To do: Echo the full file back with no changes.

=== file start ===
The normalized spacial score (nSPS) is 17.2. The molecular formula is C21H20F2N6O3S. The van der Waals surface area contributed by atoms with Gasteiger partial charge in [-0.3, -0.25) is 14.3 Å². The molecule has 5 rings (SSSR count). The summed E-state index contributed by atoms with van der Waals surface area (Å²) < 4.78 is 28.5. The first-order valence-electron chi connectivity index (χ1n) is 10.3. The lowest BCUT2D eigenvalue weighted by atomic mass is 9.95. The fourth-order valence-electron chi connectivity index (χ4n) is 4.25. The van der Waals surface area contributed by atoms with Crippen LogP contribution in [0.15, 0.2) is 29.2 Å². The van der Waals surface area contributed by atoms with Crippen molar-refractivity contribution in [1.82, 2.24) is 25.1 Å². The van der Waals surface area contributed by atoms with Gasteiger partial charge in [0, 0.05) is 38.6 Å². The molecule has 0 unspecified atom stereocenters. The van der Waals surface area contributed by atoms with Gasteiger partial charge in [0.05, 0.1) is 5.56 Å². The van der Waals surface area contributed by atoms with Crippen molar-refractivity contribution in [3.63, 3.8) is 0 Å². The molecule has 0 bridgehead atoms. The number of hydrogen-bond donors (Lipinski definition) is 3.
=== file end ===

The normalized spacial score (nSPS) is 17.2. The molecular formula is C21H20F2N6O3S. The van der Waals surface area contributed by atoms with Gasteiger partial charge in [-0.3, -0.25) is 14.3 Å². The molecule has 5 rings (SSSR count). The summed E-state index contributed by atoms with van der Waals surface area (Å²) < 4.78 is 28.5. The first-order valence-electron chi connectivity index (χ1n) is 10.3. The lowest BCUT2D eigenvalue weighted by atomic mass is 9.95. The fourth-order valence-electron chi connectivity index (χ4n) is 4.25. The van der Waals surface area contributed by atoms with Crippen LogP contribution in [0.15, 0.2) is 29.2 Å². The van der Waals surface area contributed by atoms with Crippen molar-refractivity contribution in [1.82, 2.24) is 25.1 Å². The van der Waals surface area contributed by atoms with Gasteiger partial charge in [0, 0.05) is 38.6 Å². The molecule has 0 unspecified atom stereocenters. The van der Waals surface area contributed by atoms with Gasteiger partial charge in [0.05, 0.1) is 5.56 Å². The van der Waals surface area contributed by atoms with Crippen molar-refractivity contribution in [3.63, 3.8) is 0 Å². The molecule has 0 bridgehead atoms. The number of hydrogen-bond donors (Lipinski definition) is 3.